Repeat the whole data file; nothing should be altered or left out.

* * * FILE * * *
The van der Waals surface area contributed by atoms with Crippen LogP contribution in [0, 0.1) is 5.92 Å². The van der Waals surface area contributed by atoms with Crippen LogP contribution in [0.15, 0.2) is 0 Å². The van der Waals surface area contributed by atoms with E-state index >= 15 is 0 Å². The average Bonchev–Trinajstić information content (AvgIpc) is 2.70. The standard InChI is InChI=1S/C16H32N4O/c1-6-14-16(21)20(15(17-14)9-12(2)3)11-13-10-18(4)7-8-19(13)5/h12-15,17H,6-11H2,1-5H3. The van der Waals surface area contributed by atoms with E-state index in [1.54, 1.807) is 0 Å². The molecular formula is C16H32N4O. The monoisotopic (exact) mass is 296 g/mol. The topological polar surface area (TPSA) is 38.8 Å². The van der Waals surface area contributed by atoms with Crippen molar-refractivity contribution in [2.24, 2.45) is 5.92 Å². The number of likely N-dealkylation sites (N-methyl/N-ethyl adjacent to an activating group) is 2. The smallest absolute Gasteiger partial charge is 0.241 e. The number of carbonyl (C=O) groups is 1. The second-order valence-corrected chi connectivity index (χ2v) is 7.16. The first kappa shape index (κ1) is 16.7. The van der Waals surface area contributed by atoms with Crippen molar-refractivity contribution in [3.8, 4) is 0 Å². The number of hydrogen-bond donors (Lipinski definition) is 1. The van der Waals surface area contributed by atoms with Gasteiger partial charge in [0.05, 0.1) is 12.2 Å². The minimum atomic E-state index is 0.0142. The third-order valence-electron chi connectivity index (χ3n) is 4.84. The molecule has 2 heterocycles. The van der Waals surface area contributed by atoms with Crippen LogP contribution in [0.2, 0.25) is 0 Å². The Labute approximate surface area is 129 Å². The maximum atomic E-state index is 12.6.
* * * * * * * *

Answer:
The van der Waals surface area contributed by atoms with Crippen LogP contribution in [0, 0.1) is 5.92 Å². The van der Waals surface area contributed by atoms with Crippen LogP contribution in [0.15, 0.2) is 0 Å². The van der Waals surface area contributed by atoms with E-state index >= 15 is 0 Å². The average Bonchev–Trinajstić information content (AvgIpc) is 2.70. The standard InChI is InChI=1S/C16H32N4O/c1-6-14-16(21)20(15(17-14)9-12(2)3)11-13-10-18(4)7-8-19(13)5/h12-15,17H,6-11H2,1-5H3. The van der Waals surface area contributed by atoms with E-state index in [1.54, 1.807) is 0 Å². The molecular formula is C16H32N4O. The monoisotopic (exact) mass is 296 g/mol. The topological polar surface area (TPSA) is 38.8 Å². The van der Waals surface area contributed by atoms with Crippen molar-refractivity contribution in [2.24, 2.45) is 5.92 Å². The number of likely N-dealkylation sites (N-methyl/N-ethyl adjacent to an activating group) is 2. The smallest absolute Gasteiger partial charge is 0.241 e. The number of carbonyl (C=O) groups is 1. The second-order valence-corrected chi connectivity index (χ2v) is 7.16. The first kappa shape index (κ1) is 16.7. The van der Waals surface area contributed by atoms with Crippen molar-refractivity contribution in [3.8, 4) is 0 Å². The number of hydrogen-bond donors (Lipinski definition) is 1. The van der Waals surface area contributed by atoms with Gasteiger partial charge in [0.05, 0.1) is 12.2 Å². The minimum atomic E-state index is 0.0142. The third-order valence-electron chi connectivity index (χ3n) is 4.84. The molecule has 2 heterocycles. The van der Waals surface area contributed by atoms with Crippen LogP contribution in [0.2, 0.25) is 0 Å². The Labute approximate surface area is 129 Å². The maximum atomic E-state index is 12.6.